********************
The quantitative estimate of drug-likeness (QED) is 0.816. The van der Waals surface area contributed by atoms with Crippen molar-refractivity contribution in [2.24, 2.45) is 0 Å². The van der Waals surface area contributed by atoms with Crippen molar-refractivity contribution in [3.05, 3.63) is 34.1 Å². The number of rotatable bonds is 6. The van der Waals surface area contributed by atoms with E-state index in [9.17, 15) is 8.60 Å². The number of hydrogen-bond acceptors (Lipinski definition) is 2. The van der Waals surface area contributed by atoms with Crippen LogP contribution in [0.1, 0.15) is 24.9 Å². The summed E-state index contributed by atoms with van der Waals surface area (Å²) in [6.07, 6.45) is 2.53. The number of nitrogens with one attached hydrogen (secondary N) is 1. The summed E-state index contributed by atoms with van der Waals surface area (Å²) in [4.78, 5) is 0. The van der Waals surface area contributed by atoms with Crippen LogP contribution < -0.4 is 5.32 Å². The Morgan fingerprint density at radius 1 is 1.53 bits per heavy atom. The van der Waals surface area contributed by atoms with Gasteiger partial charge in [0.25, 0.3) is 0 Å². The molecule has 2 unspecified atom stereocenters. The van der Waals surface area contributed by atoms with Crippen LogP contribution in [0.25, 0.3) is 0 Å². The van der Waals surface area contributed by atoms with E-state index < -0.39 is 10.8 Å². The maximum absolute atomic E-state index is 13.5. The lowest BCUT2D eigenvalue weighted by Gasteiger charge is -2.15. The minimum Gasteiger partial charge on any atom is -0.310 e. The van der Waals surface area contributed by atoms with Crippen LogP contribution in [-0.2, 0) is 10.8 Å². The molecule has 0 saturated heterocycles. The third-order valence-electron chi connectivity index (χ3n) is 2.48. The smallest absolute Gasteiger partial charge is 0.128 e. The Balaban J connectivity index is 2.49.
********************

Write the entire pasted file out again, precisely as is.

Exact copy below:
The quantitative estimate of drug-likeness (QED) is 0.816. The van der Waals surface area contributed by atoms with Crippen molar-refractivity contribution in [2.24, 2.45) is 0 Å². The van der Waals surface area contributed by atoms with Crippen molar-refractivity contribution in [3.05, 3.63) is 34.1 Å². The number of rotatable bonds is 6. The van der Waals surface area contributed by atoms with E-state index in [9.17, 15) is 8.60 Å². The number of hydrogen-bond acceptors (Lipinski definition) is 2. The van der Waals surface area contributed by atoms with Crippen LogP contribution in [0.1, 0.15) is 24.9 Å². The summed E-state index contributed by atoms with van der Waals surface area (Å²) in [6.07, 6.45) is 2.53. The number of nitrogens with one attached hydrogen (secondary N) is 1. The summed E-state index contributed by atoms with van der Waals surface area (Å²) in [4.78, 5) is 0. The van der Waals surface area contributed by atoms with Crippen LogP contribution < -0.4 is 5.32 Å². The Morgan fingerprint density at radius 1 is 1.53 bits per heavy atom. The van der Waals surface area contributed by atoms with Gasteiger partial charge in [0.25, 0.3) is 0 Å². The molecule has 2 unspecified atom stereocenters. The van der Waals surface area contributed by atoms with Crippen LogP contribution in [0.25, 0.3) is 0 Å². The van der Waals surface area contributed by atoms with E-state index < -0.39 is 10.8 Å². The maximum absolute atomic E-state index is 13.5. The lowest BCUT2D eigenvalue weighted by Gasteiger charge is -2.15. The minimum Gasteiger partial charge on any atom is -0.310 e. The van der Waals surface area contributed by atoms with Crippen LogP contribution in [-0.2, 0) is 10.8 Å². The molecule has 0 saturated heterocycles. The third-order valence-electron chi connectivity index (χ3n) is 2.48. The smallest absolute Gasteiger partial charge is 0.128 e. The Balaban J connectivity index is 2.49.